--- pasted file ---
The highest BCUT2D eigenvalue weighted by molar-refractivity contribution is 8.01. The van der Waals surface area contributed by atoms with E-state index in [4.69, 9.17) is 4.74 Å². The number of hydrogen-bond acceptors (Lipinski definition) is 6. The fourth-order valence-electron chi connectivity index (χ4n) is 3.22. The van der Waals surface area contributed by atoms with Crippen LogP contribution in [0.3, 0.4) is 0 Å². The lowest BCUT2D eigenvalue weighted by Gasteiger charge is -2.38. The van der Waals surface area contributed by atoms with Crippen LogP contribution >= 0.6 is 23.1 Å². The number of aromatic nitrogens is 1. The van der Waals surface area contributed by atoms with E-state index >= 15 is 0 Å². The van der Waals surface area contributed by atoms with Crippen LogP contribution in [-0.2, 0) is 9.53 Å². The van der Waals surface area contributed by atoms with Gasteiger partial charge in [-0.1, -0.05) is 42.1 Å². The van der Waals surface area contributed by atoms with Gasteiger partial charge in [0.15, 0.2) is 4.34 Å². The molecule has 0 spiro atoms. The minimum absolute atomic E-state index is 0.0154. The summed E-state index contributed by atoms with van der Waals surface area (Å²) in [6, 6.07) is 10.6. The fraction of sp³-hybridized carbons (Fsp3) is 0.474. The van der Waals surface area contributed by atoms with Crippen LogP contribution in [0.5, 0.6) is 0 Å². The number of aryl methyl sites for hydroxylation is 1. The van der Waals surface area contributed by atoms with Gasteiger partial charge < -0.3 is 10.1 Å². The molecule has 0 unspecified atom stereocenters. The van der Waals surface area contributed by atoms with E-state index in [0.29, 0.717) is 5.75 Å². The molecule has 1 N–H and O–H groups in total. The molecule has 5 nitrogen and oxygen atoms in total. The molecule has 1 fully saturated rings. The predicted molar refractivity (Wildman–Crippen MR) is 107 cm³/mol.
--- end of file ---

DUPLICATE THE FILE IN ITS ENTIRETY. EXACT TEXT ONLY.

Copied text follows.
The highest BCUT2D eigenvalue weighted by molar-refractivity contribution is 8.01. The van der Waals surface area contributed by atoms with E-state index in [4.69, 9.17) is 4.74 Å². The number of hydrogen-bond acceptors (Lipinski definition) is 6. The fourth-order valence-electron chi connectivity index (χ4n) is 3.22. The van der Waals surface area contributed by atoms with Crippen LogP contribution in [0.3, 0.4) is 0 Å². The lowest BCUT2D eigenvalue weighted by Gasteiger charge is -2.38. The van der Waals surface area contributed by atoms with Crippen LogP contribution >= 0.6 is 23.1 Å². The number of aromatic nitrogens is 1. The van der Waals surface area contributed by atoms with E-state index >= 15 is 0 Å². The van der Waals surface area contributed by atoms with Crippen LogP contribution in [-0.2, 0) is 9.53 Å². The van der Waals surface area contributed by atoms with Gasteiger partial charge in [-0.1, -0.05) is 42.1 Å². The van der Waals surface area contributed by atoms with Gasteiger partial charge in [0.15, 0.2) is 4.34 Å². The molecule has 0 spiro atoms. The minimum absolute atomic E-state index is 0.0154. The summed E-state index contributed by atoms with van der Waals surface area (Å²) in [6, 6.07) is 10.6. The fraction of sp³-hybridized carbons (Fsp3) is 0.474. The van der Waals surface area contributed by atoms with Crippen LogP contribution in [0.5, 0.6) is 0 Å². The number of aryl methyl sites for hydroxylation is 1. The van der Waals surface area contributed by atoms with Gasteiger partial charge < -0.3 is 10.1 Å². The molecule has 0 unspecified atom stereocenters. The van der Waals surface area contributed by atoms with E-state index in [0.29, 0.717) is 5.75 Å². The molecule has 1 N–H and O–H groups in total. The molecule has 5 nitrogen and oxygen atoms in total. The molecule has 1 fully saturated rings. The predicted molar refractivity (Wildman–Crippen MR) is 107 cm³/mol.